Wednesday, April 06, 2005

Theorem-proving machines

The Economist has a nice article on the status of computer-aided proofs of mathematical theorems. The Kepler problem (sphere-packing in 3 dimensions) was solved a few years back using computer programs to check the 100K cases left after analytical work (shout out to Tom Hales :-) and the article mentions a new proof of the four-color theorem.

Mathematics will likely evolve to be more like physics, with "black box" computer components in complicated proofs playing the role of experimental data. Frankly, I don't see how this is very different from the previous situation. We have always had to accept the non-zero probability that a proof might have an error or loophole in it.

R. Solovay (who retired from Berkeley and is here in Eugene now) recently found a problem with Nash's almost 50 year old proof of the embedding theorem that the community had overlooked (see note below). I may have played a small role in this as I had been reading A Beautiful Mind around the time Solovay moved to Eugene, and asked him about Nash and the embedding theorem. This may have gotten him interested in the proof...

In the end, our grip on reality (even mathematical truth) is Bayesian at best :-)

(John Nash)

Recently I was notified by an e-mail from Prof. R. M. Solovay of a fault in the last part of the published paper "The Imbedding Problem for Riemannian Manifolds" which appeared in 1956 in the Annals of mathematics. At first I didn't believe that he had really found a flaw in the arguments, thinking that he had just failed to follow the line of argument. But when I was forced to re-examine it I saw that indeed his critique of the argument was quite accurate. There was simply a gap in the logic of the attempted device for assuring the avoidance of self-intersections in the embedding of a non-compact manifold of n intrinsic dimensions in an Euclidean space of (n+1)*(n/2)*(3*n+11) dimensions.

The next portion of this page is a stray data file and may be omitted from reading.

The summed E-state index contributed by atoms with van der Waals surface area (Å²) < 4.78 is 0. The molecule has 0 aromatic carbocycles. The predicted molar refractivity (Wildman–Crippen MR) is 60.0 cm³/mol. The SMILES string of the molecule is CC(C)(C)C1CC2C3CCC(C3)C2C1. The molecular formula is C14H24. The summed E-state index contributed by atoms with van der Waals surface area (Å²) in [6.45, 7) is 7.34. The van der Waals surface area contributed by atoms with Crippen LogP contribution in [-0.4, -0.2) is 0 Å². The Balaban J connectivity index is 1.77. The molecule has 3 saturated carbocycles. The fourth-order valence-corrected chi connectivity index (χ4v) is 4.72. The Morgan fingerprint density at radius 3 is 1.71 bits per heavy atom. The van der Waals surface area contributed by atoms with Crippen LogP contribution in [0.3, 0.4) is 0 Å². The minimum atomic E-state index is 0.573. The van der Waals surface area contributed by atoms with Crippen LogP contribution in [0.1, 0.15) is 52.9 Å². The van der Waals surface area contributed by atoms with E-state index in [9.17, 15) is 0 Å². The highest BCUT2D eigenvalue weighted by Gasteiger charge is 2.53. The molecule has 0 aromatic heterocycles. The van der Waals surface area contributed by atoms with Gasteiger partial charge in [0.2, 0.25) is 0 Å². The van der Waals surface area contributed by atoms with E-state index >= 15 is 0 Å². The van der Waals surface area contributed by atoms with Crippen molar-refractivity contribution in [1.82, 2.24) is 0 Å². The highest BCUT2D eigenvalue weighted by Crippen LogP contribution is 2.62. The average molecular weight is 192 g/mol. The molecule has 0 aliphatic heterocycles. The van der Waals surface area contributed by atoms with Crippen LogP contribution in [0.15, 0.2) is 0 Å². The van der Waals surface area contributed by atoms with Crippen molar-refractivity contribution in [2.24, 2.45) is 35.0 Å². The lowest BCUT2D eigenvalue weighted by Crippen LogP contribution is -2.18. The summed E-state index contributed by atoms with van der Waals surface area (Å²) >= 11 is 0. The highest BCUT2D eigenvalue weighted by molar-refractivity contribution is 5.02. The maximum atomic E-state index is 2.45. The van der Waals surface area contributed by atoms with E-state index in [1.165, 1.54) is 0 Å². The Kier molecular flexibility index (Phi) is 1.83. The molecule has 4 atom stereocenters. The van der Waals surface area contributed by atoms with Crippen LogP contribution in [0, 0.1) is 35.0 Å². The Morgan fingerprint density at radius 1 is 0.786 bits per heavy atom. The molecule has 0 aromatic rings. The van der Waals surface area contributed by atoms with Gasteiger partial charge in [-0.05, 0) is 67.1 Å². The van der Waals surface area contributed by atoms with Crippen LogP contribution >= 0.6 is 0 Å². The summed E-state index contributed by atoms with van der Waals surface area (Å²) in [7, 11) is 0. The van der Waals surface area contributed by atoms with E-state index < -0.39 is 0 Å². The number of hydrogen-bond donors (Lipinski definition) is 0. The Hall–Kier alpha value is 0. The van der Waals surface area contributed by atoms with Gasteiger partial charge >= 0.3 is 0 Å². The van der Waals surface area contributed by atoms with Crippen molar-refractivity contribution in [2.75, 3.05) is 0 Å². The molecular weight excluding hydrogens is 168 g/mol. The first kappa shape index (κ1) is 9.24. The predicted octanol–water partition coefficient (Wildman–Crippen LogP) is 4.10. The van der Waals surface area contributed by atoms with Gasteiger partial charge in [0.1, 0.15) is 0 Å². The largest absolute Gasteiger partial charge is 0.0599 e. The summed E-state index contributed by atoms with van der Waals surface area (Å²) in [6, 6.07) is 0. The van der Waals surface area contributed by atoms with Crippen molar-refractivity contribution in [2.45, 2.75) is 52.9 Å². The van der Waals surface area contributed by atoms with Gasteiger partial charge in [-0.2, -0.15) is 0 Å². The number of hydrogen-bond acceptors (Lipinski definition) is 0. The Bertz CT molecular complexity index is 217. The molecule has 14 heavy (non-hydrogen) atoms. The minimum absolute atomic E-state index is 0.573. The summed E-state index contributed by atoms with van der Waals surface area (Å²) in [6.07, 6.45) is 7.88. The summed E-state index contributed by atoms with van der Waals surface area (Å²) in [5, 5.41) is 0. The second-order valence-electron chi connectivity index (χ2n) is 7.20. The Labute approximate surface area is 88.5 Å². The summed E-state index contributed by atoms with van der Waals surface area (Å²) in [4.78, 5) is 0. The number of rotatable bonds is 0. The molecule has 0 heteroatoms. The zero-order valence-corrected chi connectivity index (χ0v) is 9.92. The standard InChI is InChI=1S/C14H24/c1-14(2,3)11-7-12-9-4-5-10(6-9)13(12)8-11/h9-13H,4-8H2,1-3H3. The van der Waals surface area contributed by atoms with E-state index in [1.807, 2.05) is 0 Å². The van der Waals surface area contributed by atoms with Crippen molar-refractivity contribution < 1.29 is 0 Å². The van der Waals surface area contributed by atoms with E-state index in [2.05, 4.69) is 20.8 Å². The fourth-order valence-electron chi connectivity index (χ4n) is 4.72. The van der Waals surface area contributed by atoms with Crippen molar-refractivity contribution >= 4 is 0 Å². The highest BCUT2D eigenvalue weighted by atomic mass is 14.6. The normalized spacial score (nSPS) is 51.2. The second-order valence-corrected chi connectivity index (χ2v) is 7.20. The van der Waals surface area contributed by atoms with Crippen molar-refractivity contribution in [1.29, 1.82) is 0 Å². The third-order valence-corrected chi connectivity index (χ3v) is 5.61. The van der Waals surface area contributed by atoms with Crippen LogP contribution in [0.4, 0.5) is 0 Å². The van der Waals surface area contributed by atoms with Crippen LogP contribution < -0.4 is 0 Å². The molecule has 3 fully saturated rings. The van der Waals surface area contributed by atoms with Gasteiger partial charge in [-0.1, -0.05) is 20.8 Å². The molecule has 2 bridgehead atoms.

In principle it is not very difficult to arrange for that, in the context of the means being used (as of the time of that original paper). But a rigorous argument would need to be given and it would seem that such a repair would take a different line from the scheme that was described but which was not correct.

Of course subsequent work by others has achieved results that need much less in terms of the number of dimensions for embeddings, at least for a sufficiently smooth given original Riemannian manifold for which the embedding is sought.

Enclosed here (below) is a copy of Solovay's note that drew my attention to the fault in the originally presented argument.

1 comment:

Anonymous said...

A few comments:

* I think the fraction of mathematical proofs with gaps is much much smaller than bugs in a computer code :)

* Can the computer be used to prove results that are not merely 'combinatoric', for instance, analytical? Say, the elementary Cauchy-Riemann equation or the Atiyah-Singer index theorem?

* I do not see how computer will be able to come out with a proof on its own.

* It is still a far cry from:
---Give computer axioms of a mathematical system.
---Computer comes up with all possible theorems.

* I agree that for certain areas of mathematics where the proofs do not really lead to development of new powerful ideas could be left to computers.

* Note that already some areas of mathemtics, like probabilistic number theory, are 'Bayesian'.


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